Conducting Foams and Fibres for Bulk Plastic Thermoelectrics
Doktorsavhandling, 2018

The use of small portable electronics in society is constantly increasing, thus the demand for portable power sources also rises in turn. Portable electronic devices rely upon energy stored in batteries to power them, which in turn require regular access to power outlets to be recharged. The development of organic thermoelectric materials is one potential solution towards charging devices, such as sensors and ID tags, whilst the user is mobile.

This thesis discusses thermoelectrics in the context of organics, specifically the development of materials with bulk architectures, where conjugated polymers have been used to attain functioning conducting systems. We present conducting p-type silk and n-type polyester based yarns which could ultimately prove useful for drawing upon waste heat energy from the human body, for example in the form of clothing. Additionally, foams have been developed which offer low thermal conductivities, ease of doping and comparable thermoelectric performances c.f thick films considering the amount of material present. We have also demonstrated a nanocomposite system which can be switched from p-type to n-type when irradiated with UV light, which lends itself as an ink that allows for patterning during printing.

Textile devices have been fabricated based upon p-type silk yarn dyed with PEDOT:PSS, which were further enhanced with n-type polyester yarn coated with a carbon nanotube composite, to produce an all-organic device which produces promising results in terms of thermoelectric output, offering an exciting direction  for the growing field of organic thermoelectrics.



renewable energy

conducting yarn


conjugated polymers

organic thermoelectrics

electronic textiles

polymer foams

conducting fibres

KA, Chemistry Building
Opponent: Martin Heeney, Imperial University, England


Jason Ryan

Chalmers, Kemi och kemiteknik, Tillämpad kemi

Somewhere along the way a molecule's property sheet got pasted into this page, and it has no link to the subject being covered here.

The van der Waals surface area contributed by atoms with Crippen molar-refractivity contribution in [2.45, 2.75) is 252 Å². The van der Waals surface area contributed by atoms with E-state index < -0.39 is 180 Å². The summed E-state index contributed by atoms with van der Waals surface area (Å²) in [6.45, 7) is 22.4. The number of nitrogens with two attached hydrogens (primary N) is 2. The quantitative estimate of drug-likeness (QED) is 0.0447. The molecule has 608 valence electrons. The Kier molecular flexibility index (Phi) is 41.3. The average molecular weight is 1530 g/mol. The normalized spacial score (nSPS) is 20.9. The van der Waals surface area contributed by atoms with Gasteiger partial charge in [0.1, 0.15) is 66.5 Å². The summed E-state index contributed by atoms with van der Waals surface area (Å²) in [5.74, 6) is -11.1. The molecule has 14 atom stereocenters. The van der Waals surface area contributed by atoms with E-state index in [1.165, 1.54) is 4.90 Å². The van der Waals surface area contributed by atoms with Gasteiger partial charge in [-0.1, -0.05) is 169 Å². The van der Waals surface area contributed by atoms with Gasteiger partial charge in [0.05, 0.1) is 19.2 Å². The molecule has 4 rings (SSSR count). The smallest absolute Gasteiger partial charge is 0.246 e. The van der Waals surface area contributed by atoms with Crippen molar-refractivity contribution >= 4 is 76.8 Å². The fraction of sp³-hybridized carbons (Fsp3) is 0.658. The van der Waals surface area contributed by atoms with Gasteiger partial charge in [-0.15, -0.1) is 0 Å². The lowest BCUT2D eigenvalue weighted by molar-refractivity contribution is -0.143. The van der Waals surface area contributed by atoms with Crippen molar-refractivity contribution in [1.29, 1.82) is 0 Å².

Bulk Doping of Millimeter-Thick Conjugated Polymer Foams for Plastic Thermoelectrics

Advanced Functional Materials,; Vol. 27(2017)

Artikel i vetenskaplig tidskrift

Photoinduced p- to n-type Switching in Thermoelectric Polymer-Carbon Nanotube Composites

Advanced Materials,; Vol. 28(2016)p. 2782-2789

Artikel i vetenskaplig tidskrift

Machine-Washable PEDOT:PSS Dyed Silk Yarns for Electronic Textiles

ACS Applied Materials & Interfaces,; Vol. 9(2017)p. 9045-9050

Artikel i vetenskaplig tidskrift

Ryan, J. Lund, A. Hofmann, A. Kroon, R. Saraia-Riquelme, R. Weisenberger, M. Müller, C. All-organic textile thermoelectrics with carbon nanotube coated n-type yarns

As technology becomes increasingly integrated into our lives, with small portable electronic devices becoming more commonplace, so too rises the need for portable power sources. Thermoelectrics, which is simply the conversion of waste heat into usable electrical energy, offers itself as one potential solution towards portable energy demand. Here explored is the use of plastics to create green, renewable energy.

A particularly promising method to incorporate thermoelectric materials into our day-to-day lives is via integration into textiles. This thesis explores these textiles in the form of yarn, which are stitched to create devices capable of harnessing waste heat energy. These textile based energy harvesters can then supply power to devices such as ID tags and sensors, contributing towards powering the ‘internet of things’.

Aside from textiles, the fundamentals of a thermoelectric material system is explored, namely, a novel system that could lend itself towards large scale printing, to allow for folded thermoelectric harvesters to be made en-masse.

Another focus is the use of material that has been foamed (material with connected air pockets introduced, much like a kitchen sponge) to allow for efficient access to the entire material via the air pockets, so the material can be altered with chemicals that enhance the thermoelectric performance. In a non-foamed material, it is very difficult to access the whole material.


Textil-, gummi- och polymermaterial


Annan fysik



Doktorsavhandlingar vid Chalmers tekniska högskola. Ny serie: 4434



KA, Chemistry Building

Opponent: Martin Heeney, Imperial University, England

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